Time to stop Christmas presents? Poll Discussion

edited 23 November 2010 at 4:55PM in Money Saving Polls
41 replies 5.3K views
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  • edited 18 November 2010 at 3:49PM
    Stephen_LeakStephen_Leak
    8.8K Posts
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    edited 18 November 2010 at 3:49PM
    After all my years of "MSE-ing", my daughter would now be annoyed with me if her present wasn't a bargain. The best present possible, but at the lowest possible price.

    Many years ago, when I was still married and just after I was made redundant, we didn't know how long the money was going to last. So we agreed to set a limit of just £5.00 and try to get as many decent (not pound shop rubbish) presents as possible. So, I decided to split it into something to eat, something to drink, something to smell, something to read or watch and something to wear, with an average of £1.00 each. Marks & Spencer got me off to a flying start with a little taster bottle of wine, a little cube of Christmas cake and a travel size tube of moisturiser. All a good brand and a little under £1 each.

    Something to read was a bit more of a problem, as I wanted something better than a "Little Book of Christmas" or whatever, which I knew just wouldn't be read. However, I eventually found a book of daily horoscopes for SWMBO's star sign, which should last all year.

    I chickened out on the something to wear, and got a £1 gift voucher from a clothes shop I knew she liked.
    The acquisition of wealth is no longer the driving force in my life. :)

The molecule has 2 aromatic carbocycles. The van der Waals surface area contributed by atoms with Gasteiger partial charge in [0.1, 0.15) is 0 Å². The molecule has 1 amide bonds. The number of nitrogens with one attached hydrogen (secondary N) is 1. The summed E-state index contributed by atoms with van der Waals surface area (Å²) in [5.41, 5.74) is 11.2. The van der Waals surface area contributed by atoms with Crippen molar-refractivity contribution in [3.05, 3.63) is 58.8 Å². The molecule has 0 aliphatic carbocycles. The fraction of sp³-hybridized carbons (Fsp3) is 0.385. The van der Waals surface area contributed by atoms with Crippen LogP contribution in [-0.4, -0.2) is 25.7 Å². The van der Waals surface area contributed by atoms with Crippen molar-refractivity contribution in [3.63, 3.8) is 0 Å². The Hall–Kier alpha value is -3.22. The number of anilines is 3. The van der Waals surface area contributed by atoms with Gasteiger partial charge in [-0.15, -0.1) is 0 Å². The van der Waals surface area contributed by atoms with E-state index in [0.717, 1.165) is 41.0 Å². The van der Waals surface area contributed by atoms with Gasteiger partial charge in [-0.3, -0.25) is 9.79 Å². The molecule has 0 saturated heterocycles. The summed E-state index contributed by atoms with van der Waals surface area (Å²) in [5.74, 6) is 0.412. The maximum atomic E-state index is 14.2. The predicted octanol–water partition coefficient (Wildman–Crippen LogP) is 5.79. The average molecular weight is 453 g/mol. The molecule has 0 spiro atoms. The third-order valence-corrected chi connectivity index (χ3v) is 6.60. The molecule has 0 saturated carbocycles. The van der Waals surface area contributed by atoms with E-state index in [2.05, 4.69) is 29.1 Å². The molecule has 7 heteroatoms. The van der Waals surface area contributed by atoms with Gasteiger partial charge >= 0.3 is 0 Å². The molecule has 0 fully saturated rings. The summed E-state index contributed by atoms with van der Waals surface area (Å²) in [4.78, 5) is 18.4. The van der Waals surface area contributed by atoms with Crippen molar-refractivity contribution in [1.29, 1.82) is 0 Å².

• stevemcol wrote: »
    Here we go again. Christians trying to hijack Christmas ;)
    :beer: When you know the awesome news that God really did come into human history as a hard working blue collar worker, lived a sinless life despite being tempted as we are, was betrayed, tortured and murdered and then, just to show that he was who he claimed to be, conquered death coming back in person to speak with hundreds of witnesses, you kinda wanna share that news. ;) The clues on the tin "Christ"mas. Though we don't deserve it we really are loved beyond all measure, that's good news:eek:

    "For God so loved the world that he gave his one and only Son, that whoever believes in him shall not perish but have eternal life." John 3:16
  • That's that all sorted then. Now, I'm off down to the bottom of the garden to put out some sweets for the fairies. I also need to arrange to get the chimney swept so Santa doesn't get his beard dirty.
    Sorry, I sometimes get confused between make believe and reality.
    Apparently I'm 10 years old on MSE. Happy birthday to me...etc
  • edited 20 November 2010 at 7:45AM
    adrian_clarkadrian_clark Forumite
    105 Posts
    edited 20 November 2010 at 7:45AM
    stevemcol wrote: »
    That's that all sorted then. Now, I'm off down to the bottom of the garden to put out some sweets for the fairies. I also need to arrange to get the chimney swept so Santa doesn't get his beard dirty.
    Sorry, I sometimes get confused between make believe and reality.

    That's understandable considering the world wants you to believe that Jesus Christ's claims to be God were make believe. The intriguing truth is that human history still revolves around that humble Galilean carpenter who was tortured and crucified between two thieves. That despite being faithful Jews, with everything to lose by believing in him, thousands in the early church testified to Jesus being resurrected and paid the price by being persecuted, tortured and often killed. That 2000 years later we celebrate God coming into human history as Jesus Christ.